The first time I get called a lesbian is in the fourth grade. I attend a University lab school, and instead of taking fourth-grade classes I go upstairs and take advanced classes in English and math with the eighth and ninth graders. My best friend at this time is a bit of a math genius, and she goes upstairs to take classes with the junior high students as well. Because we’re in the fourth grade, and because we’re best friends, we sometimes hold hands.
“Lesbos!” the junior high boys repeatedly yell at us. “Dykes!” As a matter of principle, I feel that we should continue to hold hands, but my math genius best friend refuses to hold hands with me any longer after several weeks of sustained heckling. Before this happens, though, a well-meaning eighth grader gently takes me aside and tells me that I should really stop holding hands with my best friend. “You don’t want people to think you’re a lesbian, do you?” she asks with concern.
I have a little crush on this girl, this well-meaning eighth grader. Her name is Karen, she has white-blonde hair that she wears feathered back, and she has a charming way of blushing bright red all the way down to her fingertips. I also have a crush on a boy named Robert. He has dirty blonde hair that he wears feathered back and he is nice to me. Sometimes I fantasize that, like a real-life junior high stoner Barbie and Ken, Karen and Robert will date. I’m not really sure what this says about me.
I have no idea what a lesbian is, only that I’m clearly supposed to not want to be one. That it’s terribly important to do whatever it takes to keep people from thinking that I’m a lesbian. That I’m already geeky beyond all human comprehension, too brainy for my own good, bi-racial, and for God’s sake, the last thing I need is for people to think that I’m a lesbian!
I’m in the fourth grade. This is Laramie, Wyoming.
The last time I’m called a lesbian (as an epithet) is about one year ago, in Sioux Falls, South Dakota. I’m still seeing the Canadian Dyke at the time, and she’s come down for a visit. Seeing the rainbow sticker on the rear window of her car as we’re driving through Sioux Falls, a baseball-hatted young man in a bright red pickup truck with oversized tires revs his engine and pulls up alongside us, then throws his lit cigarette at us. Honking and obscene gestures ensue.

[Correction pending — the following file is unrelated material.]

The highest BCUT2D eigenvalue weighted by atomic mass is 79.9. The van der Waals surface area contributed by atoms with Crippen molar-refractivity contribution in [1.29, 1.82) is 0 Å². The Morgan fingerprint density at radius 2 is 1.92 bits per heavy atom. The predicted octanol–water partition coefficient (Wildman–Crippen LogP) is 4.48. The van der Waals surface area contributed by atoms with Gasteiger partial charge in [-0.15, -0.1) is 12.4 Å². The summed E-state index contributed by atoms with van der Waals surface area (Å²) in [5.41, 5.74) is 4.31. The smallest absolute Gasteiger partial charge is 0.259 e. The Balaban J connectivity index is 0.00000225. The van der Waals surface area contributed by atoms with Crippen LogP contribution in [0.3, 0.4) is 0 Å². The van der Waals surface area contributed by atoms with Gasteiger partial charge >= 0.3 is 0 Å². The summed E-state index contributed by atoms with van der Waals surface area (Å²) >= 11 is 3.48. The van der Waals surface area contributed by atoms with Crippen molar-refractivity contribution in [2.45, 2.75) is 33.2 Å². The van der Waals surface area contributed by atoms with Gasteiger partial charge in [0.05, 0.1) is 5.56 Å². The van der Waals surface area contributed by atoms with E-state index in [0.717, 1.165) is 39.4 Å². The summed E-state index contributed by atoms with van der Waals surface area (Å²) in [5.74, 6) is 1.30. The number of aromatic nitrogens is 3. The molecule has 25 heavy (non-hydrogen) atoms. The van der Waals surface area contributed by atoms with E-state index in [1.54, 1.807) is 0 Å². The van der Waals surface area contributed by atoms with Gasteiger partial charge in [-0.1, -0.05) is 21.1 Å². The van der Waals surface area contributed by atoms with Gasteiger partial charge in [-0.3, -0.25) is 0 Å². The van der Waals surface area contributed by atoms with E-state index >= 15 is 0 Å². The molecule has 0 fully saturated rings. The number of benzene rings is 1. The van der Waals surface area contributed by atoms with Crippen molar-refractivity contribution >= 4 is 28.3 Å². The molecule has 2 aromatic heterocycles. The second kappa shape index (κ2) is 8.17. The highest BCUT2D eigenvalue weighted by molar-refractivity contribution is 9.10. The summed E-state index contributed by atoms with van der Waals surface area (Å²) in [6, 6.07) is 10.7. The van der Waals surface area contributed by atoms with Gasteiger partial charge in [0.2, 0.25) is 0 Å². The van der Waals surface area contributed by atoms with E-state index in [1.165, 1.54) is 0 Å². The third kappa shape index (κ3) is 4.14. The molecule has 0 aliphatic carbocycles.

He continues to tailgate us until the Canadian Dyke finally pulls into a parking lot. He squeals into the next space, and spits a wad of tobacco out of his driver’s-side window. His truck has a gun rack. (If this were fiction, his character would be such a stereotype, a cliche, that it would be problematic–a cardboard cutout character that I would have to revise.)
“Faggots!” he screams at us. His face is bright red. He’s apoplectic. He’s probably around the same age as some of my undergraduate students. “You’ve got a fucking faggot sticker on your car. Fucking faggots!”
I stare at him, astonished, through my window.
He stares back. “Fat fucking faggots!” he amends.
I have the absurd desire to burst out laughing. Doesn’t he even know the right slur or epithet to use? A part of me hates him right back and wishes him harm. A part of me wonders idly if he has a loaded gun inside the truck to go with that gun rack. A part of me wants to counsel him: “Honey, we’re not faggots. We’re lesbians. Dykes. Are you retarded? Are you a fucking moron, or what?”
The Canadian Dyke is attempting to leap out of the car to beat the shit out of him, or so she says. I have her firmly grasped by the collar of her shirt and I’m telling her to simply drive away. Undoubtedly, she can probably take him. But I have no desire to see her beat up a young man who’s around the same age as some of my undergraduate students. I’m not convinced that he doesn’t have a gun or a baseball bat inside his truck. The rage I feel is suddenly replaced by exhaustion, hollowness, and depression. Eventually, I talk her into sitting back down into her car and driving away. She’s pissed off at me for the rest of the day.
I’m not really sure what this says about me.
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